Suite Versus Best-of-Breed: Is Less Really More?
Suite Versus Best-of-Breed: Is Less Really More? 11/1/2013
By Donna Fluss
Our company is frequently asked if it’s better to purchase a suite of fully integrated applications or to invest in multiple best-of-breed solutions that have to be integrated at the customer’s site. While the answer may seem obvious, it’s not always a simple decision.
All Suites Are not Created Equal
Part of the reason this question is challenging is that not all suites are created with the same functionality or integration. Integration has a different meaning depending on the individual vendor’s history and perspective. End-user expectations for integrated solutions also vary. As a result, the benefits of preintegrated solutions range considerably. In an ideal situation, a suite of applications is fully integrated, shares a common architecture, has a standard administration environment, delivers fully consolidated reports that share data between the various applications, and even provides functional synergy. In this case, an application suite is advantageous, as long as each of the suite’s modules has the key functionality that the end user needs.
The challenge in using suites arises when individual modules/applications are not sufficiently feature-rich, not on par with stand-alone/best-of-breed applications, not fully integrated with other applications in the suite (once you look under the hood), do not share a common administration environment, and do not offer consolidated reports. While it’s helpful to reduce the number of vendors your company has to deal with and manage, if the functionality of the individual suite modules is weak or not fully integrated, the headaches may not be worth it. This is often the case when vendors purchase third-party solutions with the intent of integrating them into their platform, but delay doing so. Anticipating the integration benefits, the buyer’s senior management may jump the gun and plan IT budget cuts and staff reductions. But during the implementationsurprise!they learn that they need to hire additional resources to perform the promised integrations.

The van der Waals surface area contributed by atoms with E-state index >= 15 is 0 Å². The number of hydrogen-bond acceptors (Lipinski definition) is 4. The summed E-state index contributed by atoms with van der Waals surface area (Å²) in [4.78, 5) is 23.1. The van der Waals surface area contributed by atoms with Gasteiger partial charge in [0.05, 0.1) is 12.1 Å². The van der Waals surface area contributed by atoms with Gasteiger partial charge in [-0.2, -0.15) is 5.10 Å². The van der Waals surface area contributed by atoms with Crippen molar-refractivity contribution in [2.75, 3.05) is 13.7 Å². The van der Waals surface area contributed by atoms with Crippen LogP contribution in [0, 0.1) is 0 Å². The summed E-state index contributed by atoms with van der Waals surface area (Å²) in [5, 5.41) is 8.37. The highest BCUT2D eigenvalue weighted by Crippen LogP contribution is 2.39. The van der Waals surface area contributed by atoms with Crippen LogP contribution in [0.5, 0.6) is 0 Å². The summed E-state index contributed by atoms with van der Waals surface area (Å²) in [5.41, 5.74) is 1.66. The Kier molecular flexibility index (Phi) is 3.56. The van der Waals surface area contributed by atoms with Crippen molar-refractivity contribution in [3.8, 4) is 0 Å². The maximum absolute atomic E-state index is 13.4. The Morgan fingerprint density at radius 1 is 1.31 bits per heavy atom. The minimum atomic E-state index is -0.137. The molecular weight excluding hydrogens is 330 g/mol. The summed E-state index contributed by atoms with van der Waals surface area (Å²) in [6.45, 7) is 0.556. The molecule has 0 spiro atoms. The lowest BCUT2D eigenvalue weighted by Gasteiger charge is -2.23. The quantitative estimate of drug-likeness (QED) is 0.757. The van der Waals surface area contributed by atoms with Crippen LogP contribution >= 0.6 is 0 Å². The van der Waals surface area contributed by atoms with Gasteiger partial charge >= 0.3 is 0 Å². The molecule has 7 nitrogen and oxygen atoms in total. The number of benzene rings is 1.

A Real-World Example
A great example comes from the relationship between contact center infrastructure solutionsautomatic call distributors (ACDs) and dialersand workforce optimization (WFO) solutions. Companies frequently purchase recording modules when acquiring a new contact center infrastructure solution. (They may also purchase quality assurance, speech analytics, voice of the customer/surveying, and/or workforce management modules at the same time.) For years, most of the contact center infrastructure vendors sold third-party WFO and recording solutions and then performed the necessary integrations. These integrations earned them a large amount of revenue, but annoyed their customers by adding complexity and cost to an already expensive task. In the last two years, a number of leading contact center infrastructure vendors, as well as many cloud-based ACD providers, have started to offer their own recording and WFO suites that come fully integrated. Even though end users pay a slight premium for the OEM’ed version of these solutions, many are happy to do so to avoid custom integrations and reduce the number of vendors they need to manage. This has become a very significant source of income for the contact center infrastructure vendors.
Consider the Trade-Offs
Application suites make sense, unless the individual modules are functionally weak or not truly integrated. Therefore, prospects are encouraged to check the functionality of all of the suite modules. Separate vendor promises from reality when making a selection. This can be done by checking references in an environment comparable to your own, and by doing a thorough product demonstration. If a vendor promises that it is going to do an integration in the future, reflect all future work and time frames in your purchase agreement, and include penalties for nonperformance, as failure to integrate carries a significant cost. Keep in mind that some integrations are not as helpful as vendors would like you to believe. For example, regardless of vendor hype, there is not a great deal of synergy between workforce management and quality assurance applications. So while it generally makes sense to purchase multiple applications from the same vendor, there are always exceptions to the rule.
Separate vendor promises from reality when making a selection.